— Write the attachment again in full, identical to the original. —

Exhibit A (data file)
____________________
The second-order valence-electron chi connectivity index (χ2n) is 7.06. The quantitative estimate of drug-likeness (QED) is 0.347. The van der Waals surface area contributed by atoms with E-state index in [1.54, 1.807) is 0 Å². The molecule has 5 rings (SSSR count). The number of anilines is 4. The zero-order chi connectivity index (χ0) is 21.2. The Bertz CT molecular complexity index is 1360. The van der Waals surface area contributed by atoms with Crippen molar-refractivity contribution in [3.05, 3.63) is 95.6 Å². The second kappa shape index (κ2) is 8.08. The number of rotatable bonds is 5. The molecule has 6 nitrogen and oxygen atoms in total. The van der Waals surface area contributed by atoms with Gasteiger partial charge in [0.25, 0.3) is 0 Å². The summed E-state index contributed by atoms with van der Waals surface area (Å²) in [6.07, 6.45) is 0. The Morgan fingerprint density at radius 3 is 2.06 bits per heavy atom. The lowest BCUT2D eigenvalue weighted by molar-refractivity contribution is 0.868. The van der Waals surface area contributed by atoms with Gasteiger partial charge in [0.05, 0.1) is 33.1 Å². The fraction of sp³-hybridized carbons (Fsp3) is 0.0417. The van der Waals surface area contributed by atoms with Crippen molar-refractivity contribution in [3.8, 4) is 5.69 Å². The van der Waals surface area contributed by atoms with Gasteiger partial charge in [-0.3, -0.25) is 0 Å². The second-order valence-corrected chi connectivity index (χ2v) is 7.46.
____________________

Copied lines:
The second-order valence-electron chi connectivity index (χ2n) is 7.06. The quantitative estimate of drug-likeness (QED) is 0.347. The van der Waals surface area contributed by atoms with E-state index in [1.54, 1.807) is 0 Å². The molecule has 5 rings (SSSR count). The number of anilines is 4. The zero-order chi connectivity index (χ0) is 21.2. The Bertz CT molecular complexity index is 1360. The van der Waals surface area contributed by atoms with Crippen molar-refractivity contribution in [3.05, 3.63) is 95.6 Å². The second kappa shape index (κ2) is 8.08. The number of rotatable bonds is 5. The molecule has 6 nitrogen and oxygen atoms in total. The van der Waals surface area contributed by atoms with Gasteiger partial charge in [0.25, 0.3) is 0 Å². The summed E-state index contributed by atoms with van der Waals surface area (Å²) in [6.07, 6.45) is 0. The Morgan fingerprint density at radius 3 is 2.06 bits per heavy atom. The lowest BCUT2D eigenvalue weighted by molar-refractivity contribution is 0.868. The van der Waals surface area contributed by atoms with Gasteiger partial charge in [0.05, 0.1) is 33.1 Å². The fraction of sp³-hybridized carbons (Fsp3) is 0.0417. The van der Waals surface area contributed by atoms with Crippen molar-refractivity contribution in [3.8, 4) is 5.69 Å². The van der Waals surface area contributed by atoms with Gasteiger partial charge in [-0.3, -0.25) is 0 Å². The second-order valence-corrected chi connectivity index (χ2v) is 7.46.